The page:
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As Wildwood’s population soars, it makes plans to improve the downtown


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Beth Hunt places dots on a planning board during a Wildwood forum on the city's Downtown Master Plan. Photo: Joe Byrnes, WMFE


The Sumter County city of Wildwood is being transformed by soaring population growth as The Villages, a huge retirement community, adds thousands of homes.

Now, city leaders hope to engage the new residents and others in a master plan to revive the downtown.

When you stand in front of Wildwood City Hall and look out, you see U.S. 301, a four-lane highway humming with cars and 18-wheelers.

On the other side of U.S. 301 — also known as Main Street — is a row of historic buildings, old store fronts, some of them still occupied.

Right behind those buildings are the CSX railroad tracks.

This is downtown Wildwood, a Florida city settled in 1877.

Mayor Ed Wolf — in an interview several months ago — remembered when Wildwood was a “small railroad town” in the 1960s.

His wife grew up in Wildwood and told him how the whole town used to gather to see the circus animals and entertainers when their train stopped here.

“I wish I could have lived in Wildwood at that time,” Wolf said. “It sounds like it was the ideal. It was almost the Mayberry type of area of Florida, from what I understand and talking to some old friends that lived here.”

Hard times hit when the railroad jobs disappeared. The state four-laned U.S. 301, and Wildwood lost most of its historic buildings.

“We had hotels here and boarding homes for the railroad and we lost all that,” he said. “We’ve still got a couple of the old buildings over here from by-gone days that we’re trying to save.”

But now the city is growing like crazy because of The Villages.

Since 2015, Wildwood has more than doubled in size. From 2019 to 2020, its population grew by an astounding 37%, to more than 17,000 people.

And it’s just beginning. The Villages plans 60,000 homes in new parts of the city mostly south of the Florida Turnpike.

“I think you’re going to see Wildwood become one of the larger cities in Central Florida,” Wolf said.

So what will happen to the old part of town? Will it flourish? Will it still be recognizable as Wildwood?

The Downtown Master Plan coming at year’s end could provide some answers.

City Manager Jason McHugh says Wildwood wants to offer something different for its people in The Villages.

“We understand the relationship we have with our residents that are in the city of Wildwood and are Village residents,” McHugh said. “And The Villages itself, the development, is such an economic force here in Wildwood, we’re not trying to compete with them.”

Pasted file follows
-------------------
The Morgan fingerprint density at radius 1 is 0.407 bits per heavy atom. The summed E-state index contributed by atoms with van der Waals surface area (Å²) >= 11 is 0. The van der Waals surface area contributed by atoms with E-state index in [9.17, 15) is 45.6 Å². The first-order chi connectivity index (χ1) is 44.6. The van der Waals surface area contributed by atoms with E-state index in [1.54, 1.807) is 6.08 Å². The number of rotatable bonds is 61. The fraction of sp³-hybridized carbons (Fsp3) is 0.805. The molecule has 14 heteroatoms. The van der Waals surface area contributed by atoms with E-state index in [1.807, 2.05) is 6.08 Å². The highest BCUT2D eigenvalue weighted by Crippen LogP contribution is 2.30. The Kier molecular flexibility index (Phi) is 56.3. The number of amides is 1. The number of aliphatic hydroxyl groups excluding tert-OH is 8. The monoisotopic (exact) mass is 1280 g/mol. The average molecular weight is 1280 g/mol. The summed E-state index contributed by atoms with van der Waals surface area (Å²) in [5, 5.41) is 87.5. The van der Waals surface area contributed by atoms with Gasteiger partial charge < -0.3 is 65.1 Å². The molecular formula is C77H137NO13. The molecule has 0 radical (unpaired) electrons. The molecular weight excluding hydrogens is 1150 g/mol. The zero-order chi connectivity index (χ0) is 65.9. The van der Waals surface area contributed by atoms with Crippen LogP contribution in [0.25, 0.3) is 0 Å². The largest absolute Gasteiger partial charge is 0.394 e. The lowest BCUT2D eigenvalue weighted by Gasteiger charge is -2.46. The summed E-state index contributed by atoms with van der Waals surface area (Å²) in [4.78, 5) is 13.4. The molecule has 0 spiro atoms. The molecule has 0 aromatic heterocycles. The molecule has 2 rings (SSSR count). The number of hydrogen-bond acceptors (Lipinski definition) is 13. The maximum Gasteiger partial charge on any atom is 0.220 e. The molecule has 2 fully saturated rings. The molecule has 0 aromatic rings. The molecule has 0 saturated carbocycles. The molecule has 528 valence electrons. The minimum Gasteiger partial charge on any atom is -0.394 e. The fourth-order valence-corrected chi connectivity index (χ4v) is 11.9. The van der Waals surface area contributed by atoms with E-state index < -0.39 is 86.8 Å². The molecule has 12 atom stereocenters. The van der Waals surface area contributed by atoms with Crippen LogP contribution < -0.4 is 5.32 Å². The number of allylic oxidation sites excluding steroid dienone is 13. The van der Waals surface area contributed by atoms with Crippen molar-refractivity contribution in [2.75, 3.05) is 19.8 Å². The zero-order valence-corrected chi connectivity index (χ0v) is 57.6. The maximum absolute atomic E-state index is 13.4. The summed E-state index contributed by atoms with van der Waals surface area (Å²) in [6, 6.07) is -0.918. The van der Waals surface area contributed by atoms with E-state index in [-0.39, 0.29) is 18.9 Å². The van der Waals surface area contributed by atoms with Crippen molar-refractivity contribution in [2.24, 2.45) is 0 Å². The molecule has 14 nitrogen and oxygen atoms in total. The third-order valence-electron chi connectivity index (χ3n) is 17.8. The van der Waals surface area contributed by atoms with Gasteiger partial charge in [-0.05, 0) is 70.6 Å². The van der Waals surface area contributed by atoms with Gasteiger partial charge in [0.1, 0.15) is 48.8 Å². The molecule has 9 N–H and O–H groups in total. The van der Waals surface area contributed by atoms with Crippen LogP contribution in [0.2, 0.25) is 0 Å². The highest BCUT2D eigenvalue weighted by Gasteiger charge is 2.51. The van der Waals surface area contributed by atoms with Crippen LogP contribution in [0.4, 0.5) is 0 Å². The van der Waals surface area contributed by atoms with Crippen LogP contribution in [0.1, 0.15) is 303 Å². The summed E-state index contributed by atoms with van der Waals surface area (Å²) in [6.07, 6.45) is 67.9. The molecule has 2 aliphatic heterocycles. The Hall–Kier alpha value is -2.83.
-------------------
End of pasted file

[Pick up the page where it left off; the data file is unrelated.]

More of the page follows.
The master plan could lead to changes that make the area better for pedestrians, slow the traffic down, add roundabouts and bring more restaurants and shops.

And it’s badly needed.

“[I]f you’re walking on 301 right now in downtown, it’s not a pleasurable experience,” he said. “The trucks are kind of going by you. It’s just, you don’t feel safe, you know. We really want to make it much more inviting and more safe and help build a sense of place in Wildwood. And that starts with 301.”

Public forums for the Downtown Master Plan kicked off Monday with leadership expert Quint Studer urging residents to set “the loftiest goal possible,” adding, “’cause why shouldn’t you make Wildwood the greatest place in the world to live?”

Local Realtor Gerard Corbin was one of about 70 people at the forum. He wants to see more recreation facilities and activities for kids, and he looks forward to the economic growth.

“We’ve been without it for a while,” Corbin said. “A lot of the distressed properties that’s around that need to be revitalized and brought back to life, not only brought back to life but bring local businesses, local shopping, stuff that we need for the homes that’s to come in the future.”

Villages resident Bruno Falvo has lived in Wildwood for three years. He has ideas to make downtown more pedestrian friendly.

“I also think we ought to put fake fronts on all these old buildings to make them beautiful and new,” he said.

Another Villager, Debbie Kazmierczak, shared an idea that sounds a little familiar.

“We were suggesting to get a train depot built,” she said. “And this could be a hub for everywhere to come to go to Orlando, Disney World.”


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Joe Byrnes

About Joe Byrnes

Reporter

Joe Byrnes came to WMFE/WMFV from the Ocala Star-Banner and The Gainesville Sun, where he worked as a reporter and editor for several years. Joe graduated from Loyola University in New Orleans and turned to journalism after teaching. He enjoys freshwater fishing and family gatherings.

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